I sat unblinking in the dark office, my chin and forehead pressed against a metal frame, and as my eye doctor slowly maneuvered a glowing purple circle thing up against my eyeball, he began telling me how much he likes his Mercedes-Benz SLK. "The car's been perfect," he said, as I tried to remain motionless. "When I bought it, I also looked at the Porsche Boxster. We took the car out and the salesman was saying, 'Aren't you going to put it through its paces?' and I said, 'But this is how I drive.'"
As hard as it is for auto reviewers to understand, most drivers -- even drivers of expensive European roadsters -- do not spend their time racing around at 10/10ths, lapping Willow Springs. So while the SLK is probably doomed to never beat a Porsche Boxster in a magazine or web site comparison test, plenty of real-world buyers happily choose it over its more overtly sporty competitors.
With the latest SLK -- the third generation since this car's debut as a 1998 model -- one gets the feeling that Mercedes-Benz is comfortable with what the car is, and what it is not. It is not an aggressive, high-strung, high-performance sports car. It is a comfortable, stylish, sporty, luxurious two-seat convertible.
Speaking of style, this has to be the most successful SLK design to date. The original effort was kind of a mishmash of disparate elements, with a grille and headlights that were rounded-off, nondescript slab sides, and a rear end that featured very angular taillights. The second iteration was dominated by the strange projection at the front end, which was supposed to suggest an F1 car but ended up just looking oddly phallic. The new version has a more upright grille housing a large, three-pointed star, sheetmetal that is more creased, and an overall look that's much closer to its larger, more expensive siblings -- never a bad idea.
The SLK pioneered the retractable hardtop in this segment, a feature that is perfectly in tune with the car's character. For 2012, the top has some new innovations. The hardtop is now optionally available with either a tinted glass roof panel (Panorama sunroof, $500) or with a tinted glass roof panel whose opacity can be adjusted (Magic Sky Control sunroof, $2500). My car had the fixed-tint glass panel roof, which brightens the interior a bit when the roof is up but also allows it to heat up more in the sun (there is no shade). Outward visibility remains good with the top up -- one of the benefits of a retractable hardtop over a soft top. Another is quietness, and indeed the SLK is coupe-quiet on the highway. One downside of a folding metal roof is that they tend to take up quite a bit of trunk space, and that's the case here, although you might be able to go away for the weekend using only the 6.4 cubic feet until the retractable divider that must be in place to lower the roof; if you need all 10.1 cubic feet, then you won't be able to put the top down until you get to where you're going.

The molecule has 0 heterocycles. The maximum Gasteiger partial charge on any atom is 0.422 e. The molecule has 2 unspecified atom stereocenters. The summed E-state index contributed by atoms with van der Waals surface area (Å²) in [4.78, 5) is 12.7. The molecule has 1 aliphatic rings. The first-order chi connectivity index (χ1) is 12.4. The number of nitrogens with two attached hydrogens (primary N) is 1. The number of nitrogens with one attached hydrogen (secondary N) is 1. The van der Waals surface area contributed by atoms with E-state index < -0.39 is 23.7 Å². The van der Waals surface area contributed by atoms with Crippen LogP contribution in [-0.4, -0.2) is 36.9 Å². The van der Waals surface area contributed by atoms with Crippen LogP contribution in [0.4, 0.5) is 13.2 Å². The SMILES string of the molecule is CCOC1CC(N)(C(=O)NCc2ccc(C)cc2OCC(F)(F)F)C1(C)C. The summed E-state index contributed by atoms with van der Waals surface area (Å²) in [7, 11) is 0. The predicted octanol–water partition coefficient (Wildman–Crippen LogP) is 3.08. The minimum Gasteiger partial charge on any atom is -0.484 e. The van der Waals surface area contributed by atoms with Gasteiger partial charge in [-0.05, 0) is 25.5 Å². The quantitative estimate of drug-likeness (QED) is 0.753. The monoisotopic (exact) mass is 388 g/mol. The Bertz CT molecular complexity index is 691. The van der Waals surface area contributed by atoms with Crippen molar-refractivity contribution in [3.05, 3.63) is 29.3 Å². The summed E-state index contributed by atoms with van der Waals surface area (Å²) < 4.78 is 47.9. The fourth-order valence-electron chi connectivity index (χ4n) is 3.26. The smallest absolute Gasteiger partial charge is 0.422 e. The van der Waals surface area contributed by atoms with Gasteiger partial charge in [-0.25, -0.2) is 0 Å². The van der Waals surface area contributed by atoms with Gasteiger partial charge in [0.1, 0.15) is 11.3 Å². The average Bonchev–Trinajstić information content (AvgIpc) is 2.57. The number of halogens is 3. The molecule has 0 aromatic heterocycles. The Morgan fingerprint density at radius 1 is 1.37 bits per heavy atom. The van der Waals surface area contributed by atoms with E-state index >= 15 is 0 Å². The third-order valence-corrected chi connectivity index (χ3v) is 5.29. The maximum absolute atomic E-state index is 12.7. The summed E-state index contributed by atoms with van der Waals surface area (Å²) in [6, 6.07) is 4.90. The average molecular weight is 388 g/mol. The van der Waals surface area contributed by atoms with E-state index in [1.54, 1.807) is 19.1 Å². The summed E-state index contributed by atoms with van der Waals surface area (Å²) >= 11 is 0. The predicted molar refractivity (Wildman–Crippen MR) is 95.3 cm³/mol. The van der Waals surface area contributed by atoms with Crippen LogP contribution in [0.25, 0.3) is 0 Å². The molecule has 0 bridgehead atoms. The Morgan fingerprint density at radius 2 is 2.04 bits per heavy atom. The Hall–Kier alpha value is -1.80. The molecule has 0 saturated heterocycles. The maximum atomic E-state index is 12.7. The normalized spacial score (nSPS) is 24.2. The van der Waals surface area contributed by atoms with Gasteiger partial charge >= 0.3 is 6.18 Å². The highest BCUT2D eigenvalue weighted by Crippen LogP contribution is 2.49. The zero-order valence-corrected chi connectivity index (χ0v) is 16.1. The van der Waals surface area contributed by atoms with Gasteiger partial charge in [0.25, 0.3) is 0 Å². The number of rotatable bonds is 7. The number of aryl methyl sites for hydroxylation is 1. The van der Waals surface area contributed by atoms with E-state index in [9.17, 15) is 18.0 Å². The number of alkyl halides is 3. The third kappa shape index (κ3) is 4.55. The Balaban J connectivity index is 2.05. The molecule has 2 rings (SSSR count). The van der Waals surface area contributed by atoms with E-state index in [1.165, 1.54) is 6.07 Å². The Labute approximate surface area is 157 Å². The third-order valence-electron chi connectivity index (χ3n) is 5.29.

The cabin, at least, is comfortable for a long haul, with a good driving position and plenty of room for two, but again, there's not a lot of space for stuff. The seats are well shaped, as is the steering wheel rim. Two options help to extend the top-down driving season. Mercedes' Air Scarf is basically an air vent at the base of the headrests that can blow warm air onto the back of your neck. My SLK was so equipped and on my one slightly chilly day with the car, it worked as advertised. A second option (not on my test car) is called Air Guide, which consists of curved pieces of plexiglass that attach behind the rollover bars and can be positioned to reduce buffeting, although there's already a standard mesh wind deflector that fits in between the rollover bars.